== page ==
As Ily observed in her blog a while ago, asexuals like teetotaling. Although not all of us are teetotalers, many of us are, or have been at one point in our lives, including me. My attitude towards alcohol has changed a lot over the years, from, “That stuff is nasty and horrible!” to “Whatever, just stay away from me when you’re drunk,” to “Okay, so you want vodka and what?”
To understand my changing perspective, it is necessary to understand my background as a survivor of domestic abuse. I won’t go into exhaustive detail, but suffice it to say that my father is an alcoholic, so naturally, for a long time I had a very strong knee-jerk reaction to alcohol of any kind. I could see only its negative effects, just a bunch of people running around stupidly heedless of the damage they were causing. I’m sure it didn’t help that I have such a serious and introverted personality that parties were never my idea of fun to begin with, but of course my terrible experiences of being forced to deal with violent inebriates exacerbated that tendency a thousandfold, to the point that I never wanted to have anything to do with most of my peers, at the age that they all were starting to go out and party. I’m sure there will be some people who would say that these traumatic experiences and the subsequent disidentification with my peers are what “caused” my asexuality, or whatever, but I don’t think the two are related (or rather, not causally related). After all, my sister went through the same experiences, and she’s about as sexual as she can get. Had I felt any sexual attraction, I’m sure I would have felt more of an impetus to get over my disgust in order to act on it. But as it was, the connection between alcohol and sexuality actually turned me farther away from any vague inkling I might have otherwise had to try it.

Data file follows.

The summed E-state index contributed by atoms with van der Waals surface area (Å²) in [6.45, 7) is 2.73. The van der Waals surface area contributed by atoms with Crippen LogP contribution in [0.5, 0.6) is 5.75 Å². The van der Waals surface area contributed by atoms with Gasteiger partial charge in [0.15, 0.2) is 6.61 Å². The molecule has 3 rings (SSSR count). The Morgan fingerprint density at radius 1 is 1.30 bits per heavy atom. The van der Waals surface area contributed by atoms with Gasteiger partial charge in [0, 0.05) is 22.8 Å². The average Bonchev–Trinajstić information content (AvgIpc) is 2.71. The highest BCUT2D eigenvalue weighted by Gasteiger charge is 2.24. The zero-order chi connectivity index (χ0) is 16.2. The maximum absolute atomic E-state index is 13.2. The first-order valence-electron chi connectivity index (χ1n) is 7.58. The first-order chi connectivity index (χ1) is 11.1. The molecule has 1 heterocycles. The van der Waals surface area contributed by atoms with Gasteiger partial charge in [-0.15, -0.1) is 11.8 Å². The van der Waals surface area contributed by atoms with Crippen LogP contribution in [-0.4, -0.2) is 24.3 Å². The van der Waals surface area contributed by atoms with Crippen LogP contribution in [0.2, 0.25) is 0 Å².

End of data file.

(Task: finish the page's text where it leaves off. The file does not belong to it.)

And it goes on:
If abuse laid the foundation of my youthful hatred for alcohol, it was asexuality that poured the cement. I mentioned earlier that in my early teens, I considered myself celibate until further notice. At the time, I did not understand that I was different from my peers in a fundamental way, because I had not yet recognized that they were all developing a kind of interest in others that I didn’t have. I had absolutely no understanding of sexuality, although I did know that sex was something I was supposed to take an interest in at some point. I just thought that point would be far, far in the future (which it was), and I made the decision to focus on other things until I was sure I was mature enough to handle it. I knew because I had no interest that I hadn’t reached that point yet. It didn’t occur to me that perhaps some of my peers were ready for it; I simply thought they were getting themselves into big trouble. I didn’t want to have anything to do with it. Continue reading